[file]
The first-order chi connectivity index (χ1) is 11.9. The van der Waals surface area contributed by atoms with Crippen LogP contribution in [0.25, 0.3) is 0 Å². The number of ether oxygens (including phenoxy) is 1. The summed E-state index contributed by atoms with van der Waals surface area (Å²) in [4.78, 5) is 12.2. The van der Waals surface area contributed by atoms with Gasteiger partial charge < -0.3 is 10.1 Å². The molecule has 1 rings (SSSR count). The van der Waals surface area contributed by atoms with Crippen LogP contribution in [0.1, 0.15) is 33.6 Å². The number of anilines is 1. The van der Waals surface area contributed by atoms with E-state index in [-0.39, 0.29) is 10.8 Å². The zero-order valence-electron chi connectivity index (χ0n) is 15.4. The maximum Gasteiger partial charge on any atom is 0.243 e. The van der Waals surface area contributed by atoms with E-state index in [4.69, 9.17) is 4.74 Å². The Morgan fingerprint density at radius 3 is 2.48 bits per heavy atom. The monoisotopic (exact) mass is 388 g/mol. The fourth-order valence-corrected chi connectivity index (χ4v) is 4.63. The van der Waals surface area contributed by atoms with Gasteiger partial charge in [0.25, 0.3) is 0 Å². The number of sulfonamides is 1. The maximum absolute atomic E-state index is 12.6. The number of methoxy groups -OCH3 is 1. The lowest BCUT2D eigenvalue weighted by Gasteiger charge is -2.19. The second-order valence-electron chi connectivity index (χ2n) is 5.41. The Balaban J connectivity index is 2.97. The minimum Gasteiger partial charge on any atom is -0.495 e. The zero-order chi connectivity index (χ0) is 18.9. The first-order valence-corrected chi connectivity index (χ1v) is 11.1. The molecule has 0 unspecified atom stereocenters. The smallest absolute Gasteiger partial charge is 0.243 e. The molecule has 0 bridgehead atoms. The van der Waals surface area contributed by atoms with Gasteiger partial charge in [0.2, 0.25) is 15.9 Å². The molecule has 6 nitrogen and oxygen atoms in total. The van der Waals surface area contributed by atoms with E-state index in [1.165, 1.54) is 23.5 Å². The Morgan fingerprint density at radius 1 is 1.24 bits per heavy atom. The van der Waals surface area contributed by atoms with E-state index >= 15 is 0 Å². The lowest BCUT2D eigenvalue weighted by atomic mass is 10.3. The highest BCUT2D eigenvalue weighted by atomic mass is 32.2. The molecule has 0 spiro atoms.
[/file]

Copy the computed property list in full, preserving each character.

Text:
The first-order chi connectivity index (χ1) is 11.9. The van der Waals surface area contributed by atoms with Crippen LogP contribution in [0.25, 0.3) is 0 Å². The number of ether oxygens (including phenoxy) is 1. The summed E-state index contributed by atoms with van der Waals surface area (Å²) in [4.78, 5) is 12.2. The van der Waals surface area contributed by atoms with Gasteiger partial charge < -0.3 is 10.1 Å². The molecule has 1 rings (SSSR count). The van der Waals surface area contributed by atoms with Crippen LogP contribution in [0.1, 0.15) is 33.6 Å². The number of anilines is 1. The van der Waals surface area contributed by atoms with E-state index in [-0.39, 0.29) is 10.8 Å². The zero-order valence-electron chi connectivity index (χ0n) is 15.4. The maximum Gasteiger partial charge on any atom is 0.243 e. The van der Waals surface area contributed by atoms with E-state index in [4.69, 9.17) is 4.74 Å². The Morgan fingerprint density at radius 3 is 2.48 bits per heavy atom. The monoisotopic (exact) mass is 388 g/mol. The fourth-order valence-corrected chi connectivity index (χ4v) is 4.63. The van der Waals surface area contributed by atoms with Gasteiger partial charge in [0.25, 0.3) is 0 Å². The number of sulfonamides is 1. The maximum absolute atomic E-state index is 12.6. The number of methoxy groups -OCH3 is 1. The lowest BCUT2D eigenvalue weighted by Gasteiger charge is -2.19. The second-order valence-electron chi connectivity index (χ2n) is 5.41. The Balaban J connectivity index is 2.97. The minimum Gasteiger partial charge on any atom is -0.495 e. The zero-order chi connectivity index (χ0) is 18.9. The first-order valence-corrected chi connectivity index (χ1v) is 11.1. The molecule has 0 unspecified atom stereocenters. The smallest absolute Gasteiger partial charge is 0.243 e. The molecule has 0 bridgehead atoms. The van der Waals surface area contributed by atoms with Gasteiger partial charge in [0.2, 0.25) is 15.9 Å². The molecule has 6 nitrogen and oxygen atoms in total. The van der Waals surface area contributed by atoms with E-state index in [1.165, 1.54) is 23.5 Å². The Morgan fingerprint density at radius 1 is 1.24 bits per heavy atom. The van der Waals surface area contributed by atoms with E-state index >= 15 is 0 Å². The lowest BCUT2D eigenvalue weighted by atomic mass is 10.3. The highest BCUT2D eigenvalue weighted by atomic mass is 32.2. The molecule has 0 spiro atoms.